Brass Kicking

You can hear one of the best brass bands in town Sunday nights, in a converted old McDonald's. Luckily, the food is much better at Tacos y Mariscos Kora.

And if you're really lucky, some deep-pocketed patron will shell out some extra cash to keep Banda Santa Cruz, a 14-member tuba-driven band, playing past its regular set. Really deep-pocketed -- try $450 for an hour.

"It happens all the time," says Oscar Diaz in Spanish as he explains how customers routinely fork over cold hard cash to keep the band blowing its horns.

Diaz, a sort of maître d' for the night, is not even on the payroll. "I help out the owner where I can," he says as he fingers the customer with dinero to burn. And to impress. Dressed sharply in a long leather coat, the rich guy clearly looks like he's the head of something. "One time," Diaz recalls, "some guys kept the band playing until one in the morning!" Diaz counts his fingers and opens his palm. "That's five hours." And at $450 an hour, that's some crazy cash to add to the already steep $1,350 they get for their 5 to 8 p.m. gig. Not to mention other shows they play at clubs like Macarena, Paraiso and Orfeon.

The members of Banda Santa Cruz earn their keep. Although the band is the night's main attraction, they're stuck behind a wrought iron fence, next to a parking lot, looking like a group of Christmas carolers. Later, when the building is packed, you understand why. It's freezing cold as they play outside to a patio filled with families, couples and groups of men. Everyone is dressed nicely. Some are still wearing their Sunday best, others are in pressed jeans and leather jackets.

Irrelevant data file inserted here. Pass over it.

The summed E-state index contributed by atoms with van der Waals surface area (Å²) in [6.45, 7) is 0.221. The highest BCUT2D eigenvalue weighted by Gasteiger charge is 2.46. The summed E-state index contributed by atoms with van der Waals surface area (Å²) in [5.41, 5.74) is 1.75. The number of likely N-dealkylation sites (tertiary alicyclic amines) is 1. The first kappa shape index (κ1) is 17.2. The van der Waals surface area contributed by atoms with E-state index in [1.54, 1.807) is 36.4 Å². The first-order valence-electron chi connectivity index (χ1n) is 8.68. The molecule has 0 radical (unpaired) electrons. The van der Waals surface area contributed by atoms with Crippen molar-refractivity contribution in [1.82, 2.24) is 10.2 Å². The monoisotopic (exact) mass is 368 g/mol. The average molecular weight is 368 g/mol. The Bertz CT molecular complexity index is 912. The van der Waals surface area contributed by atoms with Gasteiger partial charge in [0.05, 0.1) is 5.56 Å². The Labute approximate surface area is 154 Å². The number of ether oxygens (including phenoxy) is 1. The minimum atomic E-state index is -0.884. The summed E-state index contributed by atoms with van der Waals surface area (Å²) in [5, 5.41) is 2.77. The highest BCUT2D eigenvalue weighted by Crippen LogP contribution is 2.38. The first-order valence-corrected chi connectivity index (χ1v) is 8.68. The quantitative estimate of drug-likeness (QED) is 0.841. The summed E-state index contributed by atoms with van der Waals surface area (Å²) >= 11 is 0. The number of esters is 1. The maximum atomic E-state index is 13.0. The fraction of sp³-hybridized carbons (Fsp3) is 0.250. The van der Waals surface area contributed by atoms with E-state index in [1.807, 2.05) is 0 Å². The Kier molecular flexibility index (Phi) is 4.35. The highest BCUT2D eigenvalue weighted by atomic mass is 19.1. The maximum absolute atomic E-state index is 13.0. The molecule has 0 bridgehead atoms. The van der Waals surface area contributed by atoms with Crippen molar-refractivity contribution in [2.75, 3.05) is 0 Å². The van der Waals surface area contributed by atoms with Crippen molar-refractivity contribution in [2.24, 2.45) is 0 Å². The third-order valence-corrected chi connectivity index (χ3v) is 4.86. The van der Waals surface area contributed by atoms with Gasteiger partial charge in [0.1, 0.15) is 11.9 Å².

Waitresses scurry to deliver expensive seafood platters and cold cervezas. People shout out requests or slip notes to a singer who tries to oblige everyone. Most of the requests are corridos about Mexican idols, some about drug dealers.

Behind the singer is a sea of brass. A tuba, trombones, trumpets and two French-looking horns. Clarinets, congas and timbales round out the big banda sound popular in northern Mexico. "It's a tradition," says Isaac Lamberto from Culiacán, Mexico, as his 14-month-old daughter dances, looking like a baby bobble-head.

It's seafood aficionados like him, his family and friends who fill the place. A waitress says they come to hear the banda. "They really like it," she says. So much so, those who can will gladly give you 450 reasons why.